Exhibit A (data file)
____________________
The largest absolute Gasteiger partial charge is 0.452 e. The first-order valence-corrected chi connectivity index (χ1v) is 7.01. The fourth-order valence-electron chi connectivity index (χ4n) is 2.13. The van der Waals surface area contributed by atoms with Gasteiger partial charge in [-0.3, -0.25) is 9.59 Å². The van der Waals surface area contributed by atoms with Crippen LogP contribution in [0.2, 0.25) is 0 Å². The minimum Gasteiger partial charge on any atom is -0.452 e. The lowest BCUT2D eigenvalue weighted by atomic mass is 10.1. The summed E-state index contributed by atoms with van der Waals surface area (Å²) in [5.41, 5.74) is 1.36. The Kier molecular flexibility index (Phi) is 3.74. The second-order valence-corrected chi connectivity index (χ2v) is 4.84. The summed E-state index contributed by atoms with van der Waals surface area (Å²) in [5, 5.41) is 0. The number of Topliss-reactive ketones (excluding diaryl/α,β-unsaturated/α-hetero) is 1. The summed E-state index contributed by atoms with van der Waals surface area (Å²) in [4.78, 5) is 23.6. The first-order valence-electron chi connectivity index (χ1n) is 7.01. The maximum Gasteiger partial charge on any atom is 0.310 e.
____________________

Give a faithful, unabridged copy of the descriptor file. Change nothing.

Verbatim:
The largest absolute Gasteiger partial charge is 0.452 e. The first-order valence-corrected chi connectivity index (χ1v) is 7.01. The fourth-order valence-electron chi connectivity index (χ4n) is 2.13. The van der Waals surface area contributed by atoms with Gasteiger partial charge in [-0.3, -0.25) is 9.59 Å². The van der Waals surface area contributed by atoms with Crippen LogP contribution in [0.2, 0.25) is 0 Å². The minimum Gasteiger partial charge on any atom is -0.452 e. The lowest BCUT2D eigenvalue weighted by atomic mass is 10.1. The summed E-state index contributed by atoms with van der Waals surface area (Å²) in [5.41, 5.74) is 1.36. The Kier molecular flexibility index (Phi) is 3.74. The second-order valence-corrected chi connectivity index (χ2v) is 4.84. The summed E-state index contributed by atoms with van der Waals surface area (Å²) in [5, 5.41) is 0. The number of Topliss-reactive ketones (excluding diaryl/α,β-unsaturated/α-hetero) is 1. The summed E-state index contributed by atoms with van der Waals surface area (Å²) in [4.78, 5) is 23.6. The first-order valence-electron chi connectivity index (χ1n) is 7.01. The maximum Gasteiger partial charge on any atom is 0.310 e.